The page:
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Święto Pracy: Celebrating Labor Day in Poland

For Labor Day, Poland consistently gets a whopping three-day weekend to relax, celebrate, and protest for more workers’ rights. But this holiday doesn’t resonate well with everyone!

In this article, you’ll learn about Labor Day traditions and history in Poland, and pick up some useful vocabulary words along the way.

Let’s get started.

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1. What is Labor Day?

Someone Holding a Wrench in Their Hand against a Red Background

International Labor Day is a public holiday in Poland, and is also part of the Majówka (May holidays). Because May 3 is another major holiday in the country, many people take not one day off, but at least three.

In Poland, Labor Day is a day for workers to odpoczywać (“rest” ) from their normal day-to-day duties. Some people take advantage of this day to demonstrate for more employees’ rights or to simply honor the working class. Perhaps most importantly, Labor Day is associated with patriotyzm (“patriotism” ), considering that May 3 is Poland’s Constitution Day.

Despite the laid-back nature of this holiday today, there’s a lot of controversy in Poland regarding Labor Day. This is because, during the communist rule in Poland, Labor Day was largely associated with the communist agenda and was one of the most important holidays at the time.

    → Study our vocabulary list for Jobs / Work to learn some practical Labor Day words!

2. When is Labor Day?

A Man Relaxing on the Couch

Each year, Poles celebrate Labor Day on May 1. This is the same date as the rest of the world, except for the United States, which celebrates on the first Monday of September.

3. Labor Day Traditions & Celebrations in Poland

A Group of People Having a Picnic Together

On Labor Day, Poland has plenty of time to relax, because Labor Day is part of a długi weekend (“long weekend holiday” ).

During this time, cities compete with each other based on the number of attractions, organizing picnics, concerts, performances, exhibitions, fairs, tastings of regional dishes, and reconstructions of historical events. During the picnic in the Mazovia region, the region’s largest knightly tournament takes place, while at the Museum of Battle of Grunwald, people can watch an International Horseback Archery Competition.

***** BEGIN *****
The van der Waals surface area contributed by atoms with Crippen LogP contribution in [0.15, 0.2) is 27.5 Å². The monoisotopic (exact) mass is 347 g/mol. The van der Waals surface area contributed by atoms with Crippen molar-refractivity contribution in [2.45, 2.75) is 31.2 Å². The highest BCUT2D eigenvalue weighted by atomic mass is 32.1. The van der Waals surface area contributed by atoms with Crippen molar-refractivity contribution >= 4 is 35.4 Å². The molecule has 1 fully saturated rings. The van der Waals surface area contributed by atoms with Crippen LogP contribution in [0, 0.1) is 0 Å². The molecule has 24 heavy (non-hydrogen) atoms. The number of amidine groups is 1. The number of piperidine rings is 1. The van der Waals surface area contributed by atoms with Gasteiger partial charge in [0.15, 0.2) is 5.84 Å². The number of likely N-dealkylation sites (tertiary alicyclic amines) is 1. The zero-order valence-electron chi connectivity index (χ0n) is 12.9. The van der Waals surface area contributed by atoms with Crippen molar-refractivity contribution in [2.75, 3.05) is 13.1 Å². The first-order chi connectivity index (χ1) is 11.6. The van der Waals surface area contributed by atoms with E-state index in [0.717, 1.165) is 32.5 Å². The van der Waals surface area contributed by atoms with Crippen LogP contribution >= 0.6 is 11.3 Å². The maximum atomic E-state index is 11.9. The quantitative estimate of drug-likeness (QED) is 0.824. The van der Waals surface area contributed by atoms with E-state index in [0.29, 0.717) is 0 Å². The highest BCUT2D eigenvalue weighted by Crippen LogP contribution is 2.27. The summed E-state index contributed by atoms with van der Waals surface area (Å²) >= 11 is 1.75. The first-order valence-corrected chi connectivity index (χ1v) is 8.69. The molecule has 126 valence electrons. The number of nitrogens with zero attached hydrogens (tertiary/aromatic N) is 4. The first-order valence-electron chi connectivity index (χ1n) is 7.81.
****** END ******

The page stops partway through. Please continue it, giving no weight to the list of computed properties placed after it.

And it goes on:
A favorite tradition is to spędzać czas z rodziną (“spend time with family” ), often outdoors in the fresh spring air. Many families go on a picnic together (usually with BBQ food!), or sometimes a longer trip to somewhere outside their city or town. Though not as common as it once was, some places in Poland still hold Labor Day parades and demonstrations for more workers’ rights.

As we mentioned earlier, Labor Day is considered a patriotic holiday. Many people decorate their buildings or homes with the Polish flag!

    → We have vocabulary lists on Cooking and Polish Foods. Check them out to learn some related words and phrases. 😉

4. Making Up for Lost Time

This long Labor Day weekend sounds great, until you realize that one of the days (May 2) isn’t actually a holiday. How do Poles make up for losing this normal workday?

Usually, Poles need to go into work on a designated weekend day in order to make up for this lost time. But it’s well worth it for three days off in a row!

5. Must-Know Vocabulary for Labor Day in Poland

Someone Wearing a Shirt with the Polish Flag Colors

Ready to review some of the vocabulary words from this lesson? Here’s a list of the most important words and phrases for Labor Day in Poland!

  • Odpoczywać — “Rest” [v.]
  • Święto Pracy — “Labor Day” [n. neut]
  • Flaga — “Flag” [n. fem]
  • Patriotyzm — “Patriotism” [n. masc]
  • Dzień wolny od pracy — “Day off” [n. masc]
  • Robotnik — “Worker” [n. masc]
  • Pochód — “March” [n. masc]
  • Uczcić — “Celebrate” [v.]
  • Długi weekend — “Long weekend holiday” [n. masc]
  • Majówka — “Picnic” [n. fem]
  • Spędzać czas z rodziną — “Spend time with family”
  • Protest — “Protest” [n. masc]
  • Biało-czerwony — “White-and-red” [adj.]

To hear the pronunciation of each word and phrase, and to read them alongside relevant images, be sure to check out our Polish Labor Day vocabulary list!

Final Thoughts

We hope you enjoyed learning about Labor Day in Poland with us, and that you took away some valuable information.

How do you celebrate Labor Day in your country? Are Labor Day traditions similar or very different from those in Poland? We look forward to hearing from you in the comments!

If you’re interested in learning more about Polish culture and the language, check out the following pages on PolishPod101.com:

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Happy Labor Day! 🙂

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